namespace Akeneo\Catalog\Plugin\Model;
        
        class Product
        {
            public function afterGetName(\Magento\Catalog\Model\Product $subject, $result)
            {
                $result .= ' (Akeneo)';
                return $result;
            }
        }
        

#Around

Around is about using both the before and after methods in one shot. The extended method shall have the “around” prefix in its name.

namespace Akeneo\Catalog\Plugin\Model;
        
        class Product
        {
            public function aroundSave(\Magento\Catalog\Model\Product $subject, \callable $proceed)
            {
                // before save
                $result = $proceed();
                // after save
        
                return $result;
            }
        }
        

The plugin solution looks very interesting. However, it has some limitations, in particular it does not work with all types of methods. If you have those type of method, please consider another overriding solution:

  • Objects that are instantiated before Magento\Framework\Interception is
  • bootstrapped
  • Final methods
  • Final classes
  • Any class that contains at least one final public method
  • Non-public methods
  • Class methods (such as static methods)
  • __construct
  • Virtual types

#How to ensure the success of my integration?

This is pretty easy: you should test the Connector as early as possible in the integration process. By doing so, you will challenge the data model and ensure the efficiency of the mapping.

Please note that evaluating the core connector version to know if it fits your needs belongs to your technical team or your integrator. This is why the earlier you start testing, the earlier you are confident in the connector compatibility and its adoption.

You should ask yourself:

  1. Are Akeneo PIM and/or the eCommerce platform customized in any way? If they are, that should raise a warning.
  2. Are all the project actors aware of their responsibilities?, if there are any doubts, make sure everyone attends the Akeneo Akademy Training.
  3. Does the system integrator (or the IT team in charge of the integration) know that:
    • every month, there will be a new version of Akeneo Connector and they will have to update their Connector accordingly (with or without customizations)?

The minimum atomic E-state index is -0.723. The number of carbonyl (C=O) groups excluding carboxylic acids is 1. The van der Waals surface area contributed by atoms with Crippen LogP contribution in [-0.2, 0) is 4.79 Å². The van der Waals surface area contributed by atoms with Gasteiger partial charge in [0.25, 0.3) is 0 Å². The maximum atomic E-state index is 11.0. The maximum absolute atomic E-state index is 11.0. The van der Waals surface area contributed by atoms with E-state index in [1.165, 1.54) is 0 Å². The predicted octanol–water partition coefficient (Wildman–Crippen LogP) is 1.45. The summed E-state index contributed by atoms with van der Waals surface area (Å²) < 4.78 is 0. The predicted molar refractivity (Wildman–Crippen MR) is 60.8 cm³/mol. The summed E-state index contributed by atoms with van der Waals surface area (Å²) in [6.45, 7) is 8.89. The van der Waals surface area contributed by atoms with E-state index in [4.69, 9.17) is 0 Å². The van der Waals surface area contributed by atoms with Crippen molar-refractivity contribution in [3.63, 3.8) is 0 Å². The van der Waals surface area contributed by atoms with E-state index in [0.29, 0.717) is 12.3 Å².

• if there is a customization, the related support (level 1 to 3) and maintenance fall with the team that has developed this customization.
  4. The bigger the catalog, the sooner the Connector has to be tested, especially in terms of performance and synchro data policy definition.
  5. The more complex the catalog, the sooner the connector mapping has to be considered. Waiting until the end of the project would take a lot more time which might lead to delaying the go-live date and create frustration.
  6. Be brave, don't worry about trying out new things. Benefit from this opportunity to challenge your existing data model and to get rid of all the complexity inherited from a legacy solution. Our advice here is that this is better to modify an existing data model slightly on the eCommerce side to be able to efficiently map and smoothly import your data rather than recreating a legacy complexity in the PIM.
  7. An Akeneo Connector will do what it is created for: to plug any standard PIM into a standard version of Magento 2, by maintaining the highest performance and scalability for all its users. If Akeneo Connectors tests are not up to your performance standards, then there are two options for you:
    • Not using the Akeneo Connector at all and creating yours from scratch (and we are totally fine with that)
    • Creating customizations to enhance performances according to your performance standard.

Be curious! Take a look at these related articles